After PhD and/or postdoc, one usually have three directions to go to. One leads to a tenure track position, other industry related to the field or third where one changes the field completely. However, recently, I came across other jobs that require PhDs, and specific fields but is not typical industrial position.

Scientific editor seems to be one such position. I have seen openings for this position on the Springer, Elsevier, Wiley career sites. How is it as a career path? Is it a rewarding career? By rewarding, I am referring to both intellectually and financially.

Please share your thoughts.

I understand there are ethical concerns considering working with scientific publishing houses. But, as a person who would like to have a decent job just to pay her rent and loans, I am really interested to know about the experience when working at these positions after PhD. The posts that are recommended for this question fails to address this aspect and talk more about the ethical concerns regarding working there.


I was interviewed for one of these roles once. At the end, the interviewer asked what my salary expectation was, and I said a number that matched my salary from my previous postdoc job. It was clear that they had a much lower number in mind. Unsurprisingly, I never heard from them again.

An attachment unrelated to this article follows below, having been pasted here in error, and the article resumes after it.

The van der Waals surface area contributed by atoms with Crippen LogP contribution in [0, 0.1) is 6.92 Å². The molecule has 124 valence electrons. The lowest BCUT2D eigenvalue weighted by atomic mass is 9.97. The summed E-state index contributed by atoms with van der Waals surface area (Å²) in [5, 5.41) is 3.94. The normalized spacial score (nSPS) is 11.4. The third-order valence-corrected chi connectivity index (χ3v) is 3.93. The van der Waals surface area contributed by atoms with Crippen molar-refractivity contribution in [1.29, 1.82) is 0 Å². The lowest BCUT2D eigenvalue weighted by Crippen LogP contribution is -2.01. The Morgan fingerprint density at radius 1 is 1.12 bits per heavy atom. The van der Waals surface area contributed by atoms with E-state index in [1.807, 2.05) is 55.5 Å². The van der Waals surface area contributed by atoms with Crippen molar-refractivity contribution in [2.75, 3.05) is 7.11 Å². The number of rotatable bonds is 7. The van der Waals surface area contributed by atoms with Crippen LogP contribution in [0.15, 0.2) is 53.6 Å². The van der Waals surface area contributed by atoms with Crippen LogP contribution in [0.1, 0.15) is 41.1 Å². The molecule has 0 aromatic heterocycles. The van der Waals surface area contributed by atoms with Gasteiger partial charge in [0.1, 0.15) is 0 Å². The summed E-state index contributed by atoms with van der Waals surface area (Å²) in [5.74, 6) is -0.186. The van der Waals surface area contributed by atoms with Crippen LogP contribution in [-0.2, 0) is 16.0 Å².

• If you don't mind, could you please share how much did you ask for? And how much they were willing to pay?
    – Goku9
    Oct 14 '21 at 20:28
  • Welcome to academic publishing, where everyone from the authors to the reviewers to the editorial board members to the desk editors to the shareholders think they should be paid more =)
    – Allure
    Oct 15 '21 at 2:09
  • @Goku9 that's going to depend heavily on where you are. I would recommend a search using e.g. Google customized to your location.
    – Allure
    Oct 15 '21 at 2:13
  • @Goku9 The salary I asked for, matching my previous postdoc salary, would have been at the top of the UK postdoc pay scale, at the time about £36 000 pa. The interviewer at the publisher didn't say exactly how much lower they were thinking of for the editor role, but my impression was that it was several tens of percent lower. Oct 15 '21 at 13:26

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